Google has admitted it did not delete all of the data collected by Street View mapping cars in 2010 in several countries, despite assuring the public the information -- including passwords and emails -- would be cleared from its records.
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The reason for this Google fail: human error, The Telegraph reports the search giant as saying.
"Google has recently confirmed that it still has in its possession a small portion of payload data collected by our Street View vehicles in the UK. Google apologizes for this error," Google Global Privacy Counsel Pete Fleischer wrote to Steve Eckersley, head of enforcement at the UK's Information Commissioner's Office (ICO).
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In addition to the UK, data was also collected in Ireland, France, Belgium, Netherlands, Norway, Sweden, Finland, Switzerland, Austria and Australia.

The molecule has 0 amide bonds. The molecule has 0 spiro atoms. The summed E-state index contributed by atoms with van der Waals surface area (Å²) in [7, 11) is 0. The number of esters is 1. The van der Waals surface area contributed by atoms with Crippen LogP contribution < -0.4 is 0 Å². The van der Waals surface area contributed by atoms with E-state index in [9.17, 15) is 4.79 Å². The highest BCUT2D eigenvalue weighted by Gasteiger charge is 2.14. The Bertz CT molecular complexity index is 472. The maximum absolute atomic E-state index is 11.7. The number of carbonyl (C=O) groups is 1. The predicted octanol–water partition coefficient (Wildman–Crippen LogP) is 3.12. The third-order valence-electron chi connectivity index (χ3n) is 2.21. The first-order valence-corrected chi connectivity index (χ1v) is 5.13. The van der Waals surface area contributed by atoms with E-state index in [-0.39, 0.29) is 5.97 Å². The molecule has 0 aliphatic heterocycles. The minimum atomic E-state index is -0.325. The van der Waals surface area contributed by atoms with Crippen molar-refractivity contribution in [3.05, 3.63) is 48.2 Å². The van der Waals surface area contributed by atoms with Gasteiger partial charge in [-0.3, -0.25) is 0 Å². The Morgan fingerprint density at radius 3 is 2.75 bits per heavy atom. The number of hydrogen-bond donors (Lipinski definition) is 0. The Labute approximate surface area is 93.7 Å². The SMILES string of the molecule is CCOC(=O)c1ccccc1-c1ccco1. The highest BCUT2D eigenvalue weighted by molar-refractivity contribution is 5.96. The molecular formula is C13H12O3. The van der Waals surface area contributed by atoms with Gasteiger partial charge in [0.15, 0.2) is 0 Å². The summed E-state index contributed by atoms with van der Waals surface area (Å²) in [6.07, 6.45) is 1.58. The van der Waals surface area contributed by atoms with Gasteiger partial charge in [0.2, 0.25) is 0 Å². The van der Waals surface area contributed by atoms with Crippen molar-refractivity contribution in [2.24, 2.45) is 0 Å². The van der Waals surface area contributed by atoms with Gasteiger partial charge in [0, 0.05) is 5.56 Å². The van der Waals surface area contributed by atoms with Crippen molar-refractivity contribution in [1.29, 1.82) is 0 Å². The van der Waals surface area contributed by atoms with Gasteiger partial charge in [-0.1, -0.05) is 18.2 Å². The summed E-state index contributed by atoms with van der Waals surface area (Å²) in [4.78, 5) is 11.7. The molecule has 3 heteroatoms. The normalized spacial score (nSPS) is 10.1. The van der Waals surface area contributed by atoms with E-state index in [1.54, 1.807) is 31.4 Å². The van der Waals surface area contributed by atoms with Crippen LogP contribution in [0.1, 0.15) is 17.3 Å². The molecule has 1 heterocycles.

Though Google says managers knew that junior engineer's code allowed the data to be stored, the company maintains that it never used the information commercially.
"In recent months, Google has been reviewing its handling of Street View disks and undertaking a comprehensive manual review of our Street View disk inventory," Fleischer added in his note to the ICO. "That review involves the physical inspection and re-scanning of thousands of disks. In conducting that review, we have determined that we continue to have payload data from the UK and other countries. We are in the process of notifying the relevant authorities in those countries."
According to the ICO, the data was collected before May 2010 and was supposed to be deleted before December 2010. Google agreed with the ICO to delete the stored information in November 2010.
The ICO has demanded Google immediately supply its stored data before the office will decide how to procede with its course of action.
BONUS: Strange and Hilarious Google Street View Sightings
Take a minute and think about the gargantuan task of photographing every inch of road in the world. Is your mind blown? Now you may understand why Google needs so many cars.
This story originally published on Mashable here.